By Barbara Starr
The head of U.S .Special Operations Command recently held a closed-door secret meeting at his Florida headquarters to discuss the future of special operations forces in Afghanistan after the U.S. formally withdraws at the end of 2014.
The Tampa meeting was called by Adm. William McRaven, commander of SOCOM. It involved some of the most senior officers in the military, as well as officials from U.S. intelligence agencies, two U.S. military officials told CNN.
Gen. John Allen, the top commander in Afghanistan; Gen. James Mattis, the commander of U.S. Central Command, as well as Gen. Martin Dempsey, chairman of the Joint Chiefs of Staff were just some of the participants, the officials said.
The officials declined to be identified because what was discussed at the meeting is considered highly private by the participants prior to key decisions being made about the future role of special operations forces.
For McRaven, the essential question is the number of forces Special Operations need and the mission they will perform in Afghanistan as conventional forces added last year as part of a 'surge' of troops are withdrawn by the end of 2012, and all combat troops are removed by the end of 2014. The meeting was not aimed at coming to any decisions, but rather a discussion at the highest levels about how to proceed in the coming months, CNN was told.
The meeting included discussing various options for the command structure to oversee commando operations as well as the need to keep other conventional units in the country to assist them, according to the sources.
For example, even if only several thousand commando troops are kept in Afghanistan, they will still need other troops to provide helicopters, medical evacuation, support at bases, transportation and other key needs, the officials explained. Support forces could range up to three times the number of actual commandos on the ground.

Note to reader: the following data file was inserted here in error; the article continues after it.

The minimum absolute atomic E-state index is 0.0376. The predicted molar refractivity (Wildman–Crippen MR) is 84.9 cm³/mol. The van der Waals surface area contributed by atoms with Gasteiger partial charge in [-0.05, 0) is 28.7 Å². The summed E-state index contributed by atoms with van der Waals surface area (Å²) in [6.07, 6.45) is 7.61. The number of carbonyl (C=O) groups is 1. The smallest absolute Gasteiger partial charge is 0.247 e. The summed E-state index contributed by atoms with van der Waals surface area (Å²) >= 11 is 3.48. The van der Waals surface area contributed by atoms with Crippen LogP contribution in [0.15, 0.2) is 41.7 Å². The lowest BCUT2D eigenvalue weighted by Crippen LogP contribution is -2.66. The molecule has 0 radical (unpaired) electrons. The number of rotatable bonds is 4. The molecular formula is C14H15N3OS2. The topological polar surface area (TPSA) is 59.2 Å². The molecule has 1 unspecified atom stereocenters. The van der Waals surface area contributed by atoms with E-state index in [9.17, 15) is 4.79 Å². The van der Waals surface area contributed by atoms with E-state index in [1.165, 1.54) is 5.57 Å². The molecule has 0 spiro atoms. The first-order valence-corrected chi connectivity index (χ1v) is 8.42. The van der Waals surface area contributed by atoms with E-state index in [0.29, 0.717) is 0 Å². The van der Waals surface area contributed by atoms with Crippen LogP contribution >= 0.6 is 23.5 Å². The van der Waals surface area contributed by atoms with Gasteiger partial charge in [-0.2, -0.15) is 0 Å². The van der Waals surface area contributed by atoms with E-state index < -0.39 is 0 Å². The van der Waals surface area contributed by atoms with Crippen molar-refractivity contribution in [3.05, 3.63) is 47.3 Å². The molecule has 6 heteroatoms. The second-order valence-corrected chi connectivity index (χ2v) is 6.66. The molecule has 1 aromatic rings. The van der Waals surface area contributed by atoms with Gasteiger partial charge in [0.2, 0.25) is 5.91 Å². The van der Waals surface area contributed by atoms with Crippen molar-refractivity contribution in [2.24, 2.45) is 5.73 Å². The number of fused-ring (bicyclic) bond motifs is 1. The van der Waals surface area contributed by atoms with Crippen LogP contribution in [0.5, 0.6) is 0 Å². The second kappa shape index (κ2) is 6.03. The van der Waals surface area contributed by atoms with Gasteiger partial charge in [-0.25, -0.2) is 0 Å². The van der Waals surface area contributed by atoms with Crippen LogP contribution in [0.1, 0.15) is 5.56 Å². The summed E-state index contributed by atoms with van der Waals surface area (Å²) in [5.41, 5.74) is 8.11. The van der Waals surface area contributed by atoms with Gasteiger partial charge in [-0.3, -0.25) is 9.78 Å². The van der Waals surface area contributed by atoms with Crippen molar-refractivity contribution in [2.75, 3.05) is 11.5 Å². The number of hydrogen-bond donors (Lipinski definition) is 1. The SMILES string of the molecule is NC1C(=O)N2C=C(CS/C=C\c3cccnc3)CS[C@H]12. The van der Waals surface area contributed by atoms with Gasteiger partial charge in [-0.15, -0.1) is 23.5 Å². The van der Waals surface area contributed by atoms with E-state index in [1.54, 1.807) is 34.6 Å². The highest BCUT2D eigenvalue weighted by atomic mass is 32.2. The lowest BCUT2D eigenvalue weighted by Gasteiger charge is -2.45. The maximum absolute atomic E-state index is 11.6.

Current military planning calls for special operations forces to remain after combat troops withdraw in 2014 with the primary mission of hunting down terrorists.
If they stay beyond 2014, a new agreement with the Afghan government would have to be reached.
The U.S. and President Hamid Karzai's administration are negotiating a status of forces agreement, but it's been held up over disagreements about handing over control of some prisons to the Afghan government and concerns about night raids, an official in Kabul said.
Officials have previously confirmed plans for a new high level command in Afghanistan to be headed by Maj. Gen. Tony Thomas, currently the deputy commander of the Joint Special Operations Command, which overseas all military counter terrorism operations. But sometime around 2013, if the bulk of the forces fall under SOCOM, then command of the entire war could fall under that element.
There are currently 89,000 US troops in Afghanistan, about 8% are special operations forces. McRaven Tuesday told the Senate Armed Services Committee the number is expected to increase even as the conventional forces are drawn down through 2014.
McRavens' forces not only conduct raids against terrorism targets, but also oversee operations to assist local villages with their security and establishing local Afghan police for those areas. So far, special operations forces have recruited and trained nearly 11,000 local police.
McRaven also told the committee that virtually all raids conducted at night now are led by Afghan forces so cultural sensitivities to foreign forces do not flare up especially in remote areas. The raids, McRaven told the committee, are vital.
"We think the night raids are essential for our task force to go after high value individuals. The high value individuals that we pursue during the course of a 24-hour period or days or weeks generally bed down at night," McRaven said on Tuesday. "They are much more targetable at night and in fact, I think if you look at it tactically, what you'll find is the Afghans are actually much safer if we target an individual at night because there aren't so many people out and about the little villages."